COM+ is, in large part, a merging of Transaction Server (MTS) and Message Queue (MSMQ) into the base framework of COM. It is basically the unification of COM, MTS and MSMQ,
in addition to:
Extensions to COM
Extensions to MTS
and the addition of other services.

These services include self-describing components, queued components, events, security, transactions, and load balancing.

Self Describing Components
Self-describing components are standard COM components that have attributes associated with them. The attributes --not to be confused with properties that can be programmatically set and queried-- are runtime characteristic that can be applied to the component. Administrators can define attribute values at runtime or developers can define the values at design time. For example, a designer might stipulate that a component requires transaction.

Administrators can override other attributes. It is possible to pass an attribute to a component as it is created. The attribute can be a database connection string as an example. This would allow a component to redirect opens to a database replica in case the master cannot be immediately recovered.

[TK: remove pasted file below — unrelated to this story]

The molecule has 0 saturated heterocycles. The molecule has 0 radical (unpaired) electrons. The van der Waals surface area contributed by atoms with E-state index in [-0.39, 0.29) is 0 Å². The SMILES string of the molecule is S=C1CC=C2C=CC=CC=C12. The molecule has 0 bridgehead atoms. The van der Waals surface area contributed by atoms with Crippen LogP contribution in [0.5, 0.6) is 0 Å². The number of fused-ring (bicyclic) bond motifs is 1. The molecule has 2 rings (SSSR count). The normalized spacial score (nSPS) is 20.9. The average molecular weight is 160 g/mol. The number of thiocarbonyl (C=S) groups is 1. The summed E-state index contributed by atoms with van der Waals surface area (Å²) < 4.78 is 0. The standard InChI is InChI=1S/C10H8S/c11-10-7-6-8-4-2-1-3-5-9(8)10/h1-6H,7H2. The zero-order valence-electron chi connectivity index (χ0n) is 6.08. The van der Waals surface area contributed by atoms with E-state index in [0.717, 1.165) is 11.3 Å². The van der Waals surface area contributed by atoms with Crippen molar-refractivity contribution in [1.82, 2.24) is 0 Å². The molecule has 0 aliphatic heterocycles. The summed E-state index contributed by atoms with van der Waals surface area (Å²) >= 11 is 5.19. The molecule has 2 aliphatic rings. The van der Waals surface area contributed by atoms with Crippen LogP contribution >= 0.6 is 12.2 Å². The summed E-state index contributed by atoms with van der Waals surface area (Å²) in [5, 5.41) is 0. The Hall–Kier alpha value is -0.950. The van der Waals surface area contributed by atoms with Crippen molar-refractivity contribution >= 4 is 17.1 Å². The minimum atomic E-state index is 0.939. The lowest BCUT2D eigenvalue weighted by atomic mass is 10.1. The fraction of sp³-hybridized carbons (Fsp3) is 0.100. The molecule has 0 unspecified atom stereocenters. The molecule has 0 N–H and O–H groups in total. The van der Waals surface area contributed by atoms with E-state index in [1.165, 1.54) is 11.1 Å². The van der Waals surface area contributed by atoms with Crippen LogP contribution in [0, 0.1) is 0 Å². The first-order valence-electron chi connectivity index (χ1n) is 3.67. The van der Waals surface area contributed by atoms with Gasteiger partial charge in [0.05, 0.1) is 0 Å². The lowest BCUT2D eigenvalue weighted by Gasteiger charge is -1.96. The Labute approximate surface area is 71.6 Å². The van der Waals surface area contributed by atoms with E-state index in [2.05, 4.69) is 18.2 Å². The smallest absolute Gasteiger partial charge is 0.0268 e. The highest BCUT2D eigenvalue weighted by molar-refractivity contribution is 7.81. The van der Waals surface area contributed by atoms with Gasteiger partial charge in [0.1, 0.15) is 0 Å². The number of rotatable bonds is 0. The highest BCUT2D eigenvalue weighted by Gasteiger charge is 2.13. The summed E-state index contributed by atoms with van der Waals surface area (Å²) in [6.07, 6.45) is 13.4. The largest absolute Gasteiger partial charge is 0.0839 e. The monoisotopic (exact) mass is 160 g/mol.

Queueing
Probably the most prominent new feature of COM is support for Queued components (QC). An ordinary component that accepts only in parameters can be marked at design time (through self-description) or runtime as a QC. In normal mode, all interactions with the component occur in real-time using DCOM. But when a component is used in QC mode, the client-side stub silently records interactions between the application and the component. When the component is destroyed, the interactions are batched into an MSMQ message and sent across the network. QC interactions can leverage common MSMQ messaging properties like recovery and transactions --again through self-description or by administrative control. At the target queue, a player reads the interactions and replays them. Another feature of QCs is automatic processing of poison messages --transactions that are never going to succeed and stay at the head of a queue.

Events (Loosely Coupled Events)
COM+ provides a multi-publisher, multi-subscriber event channel mechanism. Unlike many other publisher-subscriber mechanisms, COM+ events can have a semantically rich interface. That is, a publisher might call

Teller.credit(Athul, 1000001);

rather than

SendEvent(channel=Teller, name=Athul, credit=1000001);